Nita Strauss: The Top Advice I Have for Guitarists Looking to Play Fast

"The most important thing and the most boring thing."

Ultimate Guitar
Nita Strauss: The Top Advice I Have for Guitarists Looking to Play Fast

Nita Strauss was asked on the Sixx Sense to single out her top word of advice for all the guitar folks looking to go fast, to which she replied (transcribed by UG):

"I think the most important thing - and it's the most boring thing, but the metronome is so important.

"And playing slow is so important. What I do is I play it five times perfectly and then move 5 bpm. So 60, 65, 70, and so forth.

"I've heard conflicting things about this. Nili Brosh, she's another great guitar player, I just did a clinic with her. I watched her clinic and she said, 'The correct speed to practice is the one at which you make no mistakes.'

"And I was like, 'Hm, that's the opposite of what I do.' Because I try to build up fast, fast, fast. But then she goes, 'Your muscle memory will always be there, so you should practice it slow as many times as you want as long as you're practicing correctly.'"

"I think increasing by 10 bpm is a little much - I do 5 bpm and each time has to be five times perfect.

"If there's a little grace note you're only cheating yourself. You have to start from the beginning again.

"And my little trick is once I get to the speed I wanted I actually will go 5 to 10 bpm faster and work it up to that speed so when I go back to the normal speed it's easier."

Remembering her own beginnings in the six-string domain, Nita said:

"When I started learning guitar I was watching VHS videos. I had Yngwie Malmsteen 'Play Loud' and Marty Friedman 'Melodic Control.'

"And I had Frank Gambale 'Modes: No More Mistery.' You can find these clips on YouTube, he's wearing these silly '80s pants, and he's got dancing girls around him, he's doing these scales. And it makes scales seem fun."

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Strauss also remembered bugging fellow guitarists to show her tips and tricks, saying:

"We were talking about never being done learning. When I was growing up, when I was playing shows when I was 13, 14, 15, I would go up to headlining band's dressing rooms and I'd knock on the door.

"I'd say, 'Hey I'm really sorry to bother you, we're playing before you guys. I know you're the guitar player, can I ask you a quick question? This tapping thing, could you show me how you do that?'

"And they would always be like, 'Yeah, come in!' I don't think it was much a chick thing because I was so young. I think it was more like, 'That's cool, you're taking initiative. Come on in, let's do it.'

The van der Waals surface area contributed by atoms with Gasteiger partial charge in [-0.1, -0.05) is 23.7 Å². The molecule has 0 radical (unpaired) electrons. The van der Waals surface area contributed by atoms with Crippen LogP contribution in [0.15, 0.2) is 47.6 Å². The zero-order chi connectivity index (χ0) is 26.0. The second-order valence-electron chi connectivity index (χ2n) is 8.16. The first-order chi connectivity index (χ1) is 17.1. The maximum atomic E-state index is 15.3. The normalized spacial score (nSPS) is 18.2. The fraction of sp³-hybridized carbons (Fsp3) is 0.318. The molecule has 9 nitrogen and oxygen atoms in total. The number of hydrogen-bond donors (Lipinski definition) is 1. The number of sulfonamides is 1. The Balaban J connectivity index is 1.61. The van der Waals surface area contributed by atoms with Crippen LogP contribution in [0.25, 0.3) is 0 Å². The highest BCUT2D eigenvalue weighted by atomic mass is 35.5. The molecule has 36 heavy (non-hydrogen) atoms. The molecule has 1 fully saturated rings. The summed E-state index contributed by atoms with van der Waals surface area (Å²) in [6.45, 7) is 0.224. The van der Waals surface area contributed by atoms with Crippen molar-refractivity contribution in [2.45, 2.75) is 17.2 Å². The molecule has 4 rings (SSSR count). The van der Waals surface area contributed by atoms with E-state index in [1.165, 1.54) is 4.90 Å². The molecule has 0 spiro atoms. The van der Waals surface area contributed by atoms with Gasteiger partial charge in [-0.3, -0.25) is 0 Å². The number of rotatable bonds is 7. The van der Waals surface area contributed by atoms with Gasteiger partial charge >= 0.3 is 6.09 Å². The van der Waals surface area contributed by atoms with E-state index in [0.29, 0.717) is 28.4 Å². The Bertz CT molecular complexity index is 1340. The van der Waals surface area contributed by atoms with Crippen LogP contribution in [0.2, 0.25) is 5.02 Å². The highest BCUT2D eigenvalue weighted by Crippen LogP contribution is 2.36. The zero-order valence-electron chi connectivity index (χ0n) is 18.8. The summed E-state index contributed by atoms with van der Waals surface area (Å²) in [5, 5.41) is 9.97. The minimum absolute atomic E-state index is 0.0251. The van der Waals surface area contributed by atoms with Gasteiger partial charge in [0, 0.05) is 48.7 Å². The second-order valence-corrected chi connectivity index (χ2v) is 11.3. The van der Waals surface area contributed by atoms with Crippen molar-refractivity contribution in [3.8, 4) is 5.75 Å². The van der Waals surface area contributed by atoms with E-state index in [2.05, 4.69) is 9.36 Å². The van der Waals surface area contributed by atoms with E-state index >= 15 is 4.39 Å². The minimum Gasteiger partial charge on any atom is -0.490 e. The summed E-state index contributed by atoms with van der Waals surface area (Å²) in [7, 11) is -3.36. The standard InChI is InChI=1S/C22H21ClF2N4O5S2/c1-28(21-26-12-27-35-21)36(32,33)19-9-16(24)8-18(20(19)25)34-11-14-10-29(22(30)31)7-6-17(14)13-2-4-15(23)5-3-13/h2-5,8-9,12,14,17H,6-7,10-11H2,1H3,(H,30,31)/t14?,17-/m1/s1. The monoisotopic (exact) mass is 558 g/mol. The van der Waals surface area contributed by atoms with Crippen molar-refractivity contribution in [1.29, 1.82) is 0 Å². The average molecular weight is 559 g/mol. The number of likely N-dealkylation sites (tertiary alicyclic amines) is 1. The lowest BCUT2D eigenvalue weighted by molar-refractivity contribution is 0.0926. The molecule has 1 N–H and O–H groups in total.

"And I'd end up sitting down with the guys from Buckcherry and other bands we'd open up for, Skid Row... And just be like 'Hey, show me how you do that.'"

18 comments sorted by best / new / date

    Nita Strauss is one of the best female guitarist. But I don't really like her songs that much.  She is a mostly technical player.
    Yea, there's technical players, and there's soulful players, and every so often there's a player that is both ... but it's rare i think, John Mayer and Stevie Ray Vaughn would be the two that instantly come to mind at the moment that are both. John Petrucci is an anomaly for me, cause sometimes he is WAY too technical for my taste in albums and then there are times when he pulls that emotional element into a song's solo that is gut wrenching, he kind of takes on both extremes  
    One thing David Gilmore has taught us is that playing slow can sometimes be reaaally hard to get right..
    I agree. Incredible how fast and technically brilliant people can play, and yet "Comfortably Numb" is often ranked as one of, if not the greatest solo
    I play for 12 years now and have not managed to play the speed I wanted. by now I think it's not meant to be. but it's ok I guess, you can always explore other aspects of music, altough this will always be a little frustrating.
    Just keep at it brotha. You can do anything you set your mind to with just a little effort. Why not try learning songs that will challenge you? Do that i am sure you will start progressing.
    Thanks to Nita now I know what vid Tosin was referring to when he was talking about "The Gambale video with the dancing girls."
    I have a habit of changing up the way I learn fast licks/phrases, and nothing has seemed to fail me yet, so I think it's more of a personal thing for everyone. But I agree with Nita, whether you increase by 5 bpm or 50, a metronome should ALWAYS be involved, and starting slow for longer periods (and patience) is only going to benefit you more in the long run.
    I didn't have the patience to start slow. I started sweeping and speed picking at high speed and over time they improved to a clean sound. I want to get into tapping arpeggios and I will take it slow with those